Switzerland’s future agreement on free movement with the EU, depending on the form it takes, could offer the United Kingdom a precedent to lean on in its own Brexit negotiations, writes Strafor.
Stratfor is a Texas-based global intelligence company.
Switzerland and the European Union are trying to compromise on issues of access: The European Union is pushing to maintain the free movement of workers into Switzerland, which many Swiss citizens oppose, and Switzerland wants unencumbered access to the bloc’s internal market. It’s a negotiation that the United Kingdom is tracking closely.
On 19 September, European Commission President Jean-Claude Juncker met with Swiss President Johann Schneider-Ammann in Zurich to reconcile Switzerland’s 2014 referendum with its agreement with the Continental bloc. The Swiss vote would introduce a quota for the number of EU workers allowed into the country, a measure Brussels argues would violate Bern’s commitment to accept EU migrants in exchange for access to Europe’s single market.
In an attempt to honour its citizens’ wishes and its deal with the European Union, the Swiss government has proposed a compromise. Rather than establishing a quota, Bern would simply grant Swiss nationals preference over EU citizens in hiring. After the meeting, Juncker announced that the offer was one the EU “could live with” and promised to return to Switzerland for additional talks in October. The Swiss parliament will debate the idea on 21 September.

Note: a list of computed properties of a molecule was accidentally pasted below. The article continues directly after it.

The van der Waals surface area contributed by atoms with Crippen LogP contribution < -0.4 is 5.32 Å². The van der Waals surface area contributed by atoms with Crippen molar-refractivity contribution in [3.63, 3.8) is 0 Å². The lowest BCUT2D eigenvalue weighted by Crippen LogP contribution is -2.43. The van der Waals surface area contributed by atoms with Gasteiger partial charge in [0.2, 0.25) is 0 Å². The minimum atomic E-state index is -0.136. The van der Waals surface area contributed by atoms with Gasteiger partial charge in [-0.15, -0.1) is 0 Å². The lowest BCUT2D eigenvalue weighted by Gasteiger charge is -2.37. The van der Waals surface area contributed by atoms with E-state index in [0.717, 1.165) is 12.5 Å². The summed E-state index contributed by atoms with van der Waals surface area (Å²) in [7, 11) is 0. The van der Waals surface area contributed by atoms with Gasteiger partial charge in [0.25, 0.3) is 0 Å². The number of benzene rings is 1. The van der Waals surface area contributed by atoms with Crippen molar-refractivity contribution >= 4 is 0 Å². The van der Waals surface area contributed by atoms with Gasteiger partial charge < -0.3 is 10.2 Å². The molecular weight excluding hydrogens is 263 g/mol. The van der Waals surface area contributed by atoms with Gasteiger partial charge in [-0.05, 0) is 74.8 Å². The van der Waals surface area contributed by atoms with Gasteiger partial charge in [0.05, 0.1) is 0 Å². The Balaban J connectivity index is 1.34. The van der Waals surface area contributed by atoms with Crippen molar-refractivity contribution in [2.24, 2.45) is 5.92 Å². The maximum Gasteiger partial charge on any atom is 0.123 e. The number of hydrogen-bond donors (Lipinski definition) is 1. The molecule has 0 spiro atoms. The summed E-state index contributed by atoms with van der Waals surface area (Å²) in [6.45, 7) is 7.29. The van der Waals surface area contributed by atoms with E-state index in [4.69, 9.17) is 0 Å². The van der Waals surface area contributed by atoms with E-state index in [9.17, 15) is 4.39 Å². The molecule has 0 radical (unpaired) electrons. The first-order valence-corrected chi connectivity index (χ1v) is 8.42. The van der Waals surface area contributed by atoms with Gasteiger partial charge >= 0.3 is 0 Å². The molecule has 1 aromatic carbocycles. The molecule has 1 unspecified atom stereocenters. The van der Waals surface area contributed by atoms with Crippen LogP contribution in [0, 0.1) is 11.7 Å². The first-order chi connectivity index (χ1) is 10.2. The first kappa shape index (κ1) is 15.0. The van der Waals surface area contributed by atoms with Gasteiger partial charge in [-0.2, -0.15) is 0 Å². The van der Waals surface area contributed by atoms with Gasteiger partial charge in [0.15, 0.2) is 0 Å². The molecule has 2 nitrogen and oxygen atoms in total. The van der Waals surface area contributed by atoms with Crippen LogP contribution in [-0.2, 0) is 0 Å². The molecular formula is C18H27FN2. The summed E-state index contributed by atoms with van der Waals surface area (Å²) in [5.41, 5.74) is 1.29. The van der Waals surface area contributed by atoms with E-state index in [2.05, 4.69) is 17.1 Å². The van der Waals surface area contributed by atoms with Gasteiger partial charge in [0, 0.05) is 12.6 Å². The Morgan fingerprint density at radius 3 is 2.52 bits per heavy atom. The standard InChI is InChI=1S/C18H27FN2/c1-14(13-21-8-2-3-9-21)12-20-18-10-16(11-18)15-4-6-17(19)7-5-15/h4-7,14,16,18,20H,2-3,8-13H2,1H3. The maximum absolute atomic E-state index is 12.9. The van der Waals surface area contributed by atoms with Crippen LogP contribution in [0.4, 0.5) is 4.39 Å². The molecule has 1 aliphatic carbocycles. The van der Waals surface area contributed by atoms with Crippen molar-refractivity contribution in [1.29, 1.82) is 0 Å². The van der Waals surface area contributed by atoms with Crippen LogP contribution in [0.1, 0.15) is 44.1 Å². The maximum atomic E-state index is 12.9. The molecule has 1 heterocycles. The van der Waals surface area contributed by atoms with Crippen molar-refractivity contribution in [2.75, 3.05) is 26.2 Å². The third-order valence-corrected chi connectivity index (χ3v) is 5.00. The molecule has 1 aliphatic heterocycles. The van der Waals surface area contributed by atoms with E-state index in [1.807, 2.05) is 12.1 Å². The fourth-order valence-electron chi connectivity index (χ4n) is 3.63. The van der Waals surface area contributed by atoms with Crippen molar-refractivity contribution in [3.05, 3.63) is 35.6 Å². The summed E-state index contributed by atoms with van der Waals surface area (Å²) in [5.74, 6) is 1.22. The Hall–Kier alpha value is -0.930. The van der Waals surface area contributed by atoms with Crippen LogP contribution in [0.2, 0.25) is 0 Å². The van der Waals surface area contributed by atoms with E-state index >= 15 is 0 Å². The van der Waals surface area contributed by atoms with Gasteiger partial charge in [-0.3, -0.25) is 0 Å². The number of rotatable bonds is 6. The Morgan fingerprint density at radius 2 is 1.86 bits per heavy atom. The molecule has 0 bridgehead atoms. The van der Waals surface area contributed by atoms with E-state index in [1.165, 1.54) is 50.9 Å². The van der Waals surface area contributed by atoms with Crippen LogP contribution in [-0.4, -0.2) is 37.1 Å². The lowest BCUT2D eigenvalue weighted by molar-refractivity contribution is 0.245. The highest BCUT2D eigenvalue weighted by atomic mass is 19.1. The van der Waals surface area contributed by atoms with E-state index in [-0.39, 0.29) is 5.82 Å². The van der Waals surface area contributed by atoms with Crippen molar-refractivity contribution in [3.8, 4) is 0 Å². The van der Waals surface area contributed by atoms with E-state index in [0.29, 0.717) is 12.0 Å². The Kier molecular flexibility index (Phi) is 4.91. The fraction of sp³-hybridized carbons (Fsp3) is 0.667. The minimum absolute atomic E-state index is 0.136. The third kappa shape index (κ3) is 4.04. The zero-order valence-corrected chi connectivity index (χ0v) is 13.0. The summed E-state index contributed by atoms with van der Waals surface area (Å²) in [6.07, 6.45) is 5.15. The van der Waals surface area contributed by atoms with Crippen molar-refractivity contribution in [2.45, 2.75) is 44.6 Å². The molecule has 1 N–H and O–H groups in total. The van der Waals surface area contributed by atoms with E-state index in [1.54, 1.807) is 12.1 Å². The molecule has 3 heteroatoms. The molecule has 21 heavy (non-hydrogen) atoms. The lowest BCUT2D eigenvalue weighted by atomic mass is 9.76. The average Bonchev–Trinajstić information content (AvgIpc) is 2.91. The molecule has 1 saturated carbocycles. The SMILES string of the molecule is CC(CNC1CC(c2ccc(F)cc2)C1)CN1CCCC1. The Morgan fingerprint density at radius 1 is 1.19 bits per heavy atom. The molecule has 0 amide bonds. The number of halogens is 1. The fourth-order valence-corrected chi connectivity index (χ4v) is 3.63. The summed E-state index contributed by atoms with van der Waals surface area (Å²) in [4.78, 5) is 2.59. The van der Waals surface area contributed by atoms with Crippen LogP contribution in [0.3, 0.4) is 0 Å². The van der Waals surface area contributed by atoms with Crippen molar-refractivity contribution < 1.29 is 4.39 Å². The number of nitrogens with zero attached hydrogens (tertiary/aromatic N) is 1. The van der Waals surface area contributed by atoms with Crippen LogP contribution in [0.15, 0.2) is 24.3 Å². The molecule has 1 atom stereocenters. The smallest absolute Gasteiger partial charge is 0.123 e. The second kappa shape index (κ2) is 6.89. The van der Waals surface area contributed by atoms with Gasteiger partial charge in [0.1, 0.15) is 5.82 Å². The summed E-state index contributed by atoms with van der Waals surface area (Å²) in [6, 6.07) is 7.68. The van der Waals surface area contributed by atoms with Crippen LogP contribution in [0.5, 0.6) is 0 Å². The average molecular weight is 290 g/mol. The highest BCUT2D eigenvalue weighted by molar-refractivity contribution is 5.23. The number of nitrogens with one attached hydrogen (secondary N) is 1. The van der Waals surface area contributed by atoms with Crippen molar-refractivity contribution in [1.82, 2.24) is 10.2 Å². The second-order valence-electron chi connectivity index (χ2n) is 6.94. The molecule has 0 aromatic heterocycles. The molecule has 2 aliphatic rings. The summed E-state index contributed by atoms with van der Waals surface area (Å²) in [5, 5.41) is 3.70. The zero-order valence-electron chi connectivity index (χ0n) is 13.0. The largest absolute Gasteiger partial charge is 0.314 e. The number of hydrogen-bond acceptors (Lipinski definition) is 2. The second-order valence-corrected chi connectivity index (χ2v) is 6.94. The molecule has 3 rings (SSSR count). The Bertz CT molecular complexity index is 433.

The United Kingdom, which will soon have to discuss similar issues with the European Union, has been carefully following the negotiations to see how they pan out. However, Juncker has warned that whatever deal Brussels reaches with Switzerland will apply exclusively to the Alpine nation. His statement was clearly aimed at the United Kingdom, which also hopes to limit EU workers’ access to its labour market while preserving its connection to the bloc’s internal market. Switzerland’s accord, depending on the form it takes, could offer the United Kingdom a precedent to lean on in its own negotiations.
That said, there is no guarantee that London would want to emulate Bern’s example. A system that gives priority to nationals is a far weaker barrier to EU workers than a quota is. Moreover, in many countries with similar systems in place, companies often find ways to circumvent their restrictions. The promise of reducing migration to the United Kingdom was one of the British “leave” camp’s main pledges, and anti-immigration hard-liners in London may refuse to back the solution Switzerland is offering.
The status of EU workers is cause for concern outside the United Kingdom, too. On 17 September, Slovak Prime Minister Robert Fico warned that Central and Eastern European countries could veto any Brexit deal that fails to protect the rights of EU migrants living in the United Kingdom. Over the past decade, hundreds of thousands of workers from Central and Eastern Europe (most notably, Poland) have travelled to the United Kingdom to find jobs. Though the British government is unlikely to expel workers who already live in the country, London will certainly be searching for ways to keep new migrants from arriving.